Ali compares her daily routine here in Freiburg with the one she left in Atlanta so many months ago before her round-the-world trip. I have been living in Germany for so long, that I just take for granted certain things. She notices a lot of things that I would just gloss over.
I think part of me has wanted to live in Europe ever since I first traveled here. I love how much history there is and how you can see buildings that have been around since before Columbus landed in the Americas. But living in a foreign country is different than traveling in one, and living here in Germany is certainly different than living at “home” back in the US. But what’s it really like?
What’s going on?
Sometimes I feel like I’m in a bubble here. My German isn’t nearly proficient enough for a real conversation, and I certainly can’t read the news in German. In Atlanta, I didn’t keep up with current events too much, but I’d always hear about things on the radio during my daily commute. Living here without a car means I don’t listen to the radio anymore. Not that I’d be able to understand the German anyway.
I don’t get my daily news bites, and I’m out of the loop on new music. I probably get more news now from the internet than I did when I lived in the US, but unless I seek out the news, I often miss things.
Grocery shopping is definitely a different experience here. In Atlanta I would drive a couple miles down the road to the huge grocery store and load food into my cart, which would then be bagged in plastic by a grocery store employee. Once I got home, it would probably take me 3 or 4 trips to get everything upstairs to my apartment.
Here Andy and I walk 3 blocks to a much smaller grocery store with backpacks. We start by putting our bottles (plastic and occasionally some glass ones) into the machine to get our deposits back, anywhere from 8 cents to 25 cents depending on the type of bottle. After paying for our food, we load everything back into the shopping cart and move out of the way so we can put it all into our backpacks. They have some plastic bags there, but you have to pay for them.
I also go to the market in the center of town about once a week to buy vegetables for salads. While there are farmers markets in Atlanta, I don’t know where any actually are, and it wouldn’t seem worth the extra effort to go find one.
Work vs. School
As a requirement of my resident visa, I have to take a German language course, so Monday through Friday I get up around 7:45 so I can make it to class by 9:00. When I was living in Atlanta, I had to get up around 7:00 to make it to work by 8:30, but the major difference is the commute. At my last job in Atlanta, I drove about 18 miles to work, which luckily only took about 25-30 minutes because I was going against the morning rush hour traffic. Here we don’t have a car, so I take the tram. When I’m not running late, I walk out the door at about 8:44 so I can make the 8:49 tram, and 8 minutes later I exit and walk for about a minute or so to the language school.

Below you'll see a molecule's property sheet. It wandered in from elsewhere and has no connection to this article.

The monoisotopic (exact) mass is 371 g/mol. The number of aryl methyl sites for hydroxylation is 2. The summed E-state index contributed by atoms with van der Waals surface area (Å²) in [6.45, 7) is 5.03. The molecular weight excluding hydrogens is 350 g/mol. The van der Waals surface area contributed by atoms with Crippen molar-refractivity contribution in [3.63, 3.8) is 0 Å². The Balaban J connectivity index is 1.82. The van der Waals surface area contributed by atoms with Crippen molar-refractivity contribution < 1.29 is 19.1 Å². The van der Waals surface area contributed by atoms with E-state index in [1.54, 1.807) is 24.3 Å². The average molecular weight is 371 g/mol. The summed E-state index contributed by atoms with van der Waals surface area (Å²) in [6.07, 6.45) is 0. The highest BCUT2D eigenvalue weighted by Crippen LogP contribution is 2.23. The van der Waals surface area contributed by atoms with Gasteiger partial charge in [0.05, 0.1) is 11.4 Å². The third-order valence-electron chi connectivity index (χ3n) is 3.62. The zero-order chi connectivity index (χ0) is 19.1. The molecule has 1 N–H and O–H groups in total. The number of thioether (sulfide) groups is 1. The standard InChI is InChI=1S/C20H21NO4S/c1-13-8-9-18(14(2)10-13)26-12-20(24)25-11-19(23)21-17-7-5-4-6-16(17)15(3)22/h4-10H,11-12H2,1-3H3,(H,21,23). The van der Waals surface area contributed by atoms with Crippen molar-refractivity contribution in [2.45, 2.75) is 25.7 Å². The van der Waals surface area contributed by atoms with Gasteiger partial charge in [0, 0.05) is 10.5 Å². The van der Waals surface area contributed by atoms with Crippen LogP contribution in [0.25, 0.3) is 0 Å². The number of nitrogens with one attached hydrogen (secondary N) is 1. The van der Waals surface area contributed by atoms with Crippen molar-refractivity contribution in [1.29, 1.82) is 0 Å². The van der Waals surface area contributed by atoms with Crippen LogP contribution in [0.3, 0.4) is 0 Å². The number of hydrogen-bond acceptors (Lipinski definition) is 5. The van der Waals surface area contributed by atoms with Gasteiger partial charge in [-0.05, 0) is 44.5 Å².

Instead of going to work for 8 hours a day, I go to the language school for a little over 3 hours a day. I’m not sure my brain could handle trying to learn German for longer than that each day. And I have homework every day now. I haven’t had to deal with homework since college, and I graduated May of 2002. While I’m so happy not to have to deal with the stress of my job in Atlanta, trying to learn a complicated language just brings a different type of stress. Which leads me to…
Greek German to me
The language is probably the most obvious difference. In the US, I never really had to worry about trying to understand what people were saying or about others understanding me. Even though I’ve picked up a few words of German, my language skills are still pretty basic. Every time I go to the store without Andy, I hope the cashier doesn’t stray from the normal conversation because then I get flustered and have to reveal the fact that I don’t speak German.
Because of the language problem, I find myself a lot less independent than I was in the US. If I need to make a doctor’s appointment or make a change with my cell phone plan, I need Andy to call or some with me. It’s strange and frustrating to suddenly have to rely on someone else to do such simple things.
But it can be entertaining to see things written in German that look funny in English. Here are a couple of my favorites:
Living in Germany is definitely a challenge. In many ways, I love living here. But I haven’t been here long, and I still deal with culture shock from time to time. Knowing it would be difficult to adjust to life in Germany wasn’t enough to actually prepare me for the reality of it, but I do know I can handle this. It gets easier as each week goes by, and I know I made the right choice.
Ali Garland is an American expat living in Germany, and she is married to the wonderful owner of Grounded Traveler. Her travel addiction led her to visit all 7 continents before her 30th birthday. She recently returned from a round the world trip and is now fumbling her way through life in Germany. She is currently searching for the perfect salsa recipe. Ali writes at Ali’s Adventures (Facebook) and Travel Made Simple (Facebook), and contributes to Ctrl-Alt-Travel with Andy. You can also find her on Twitter.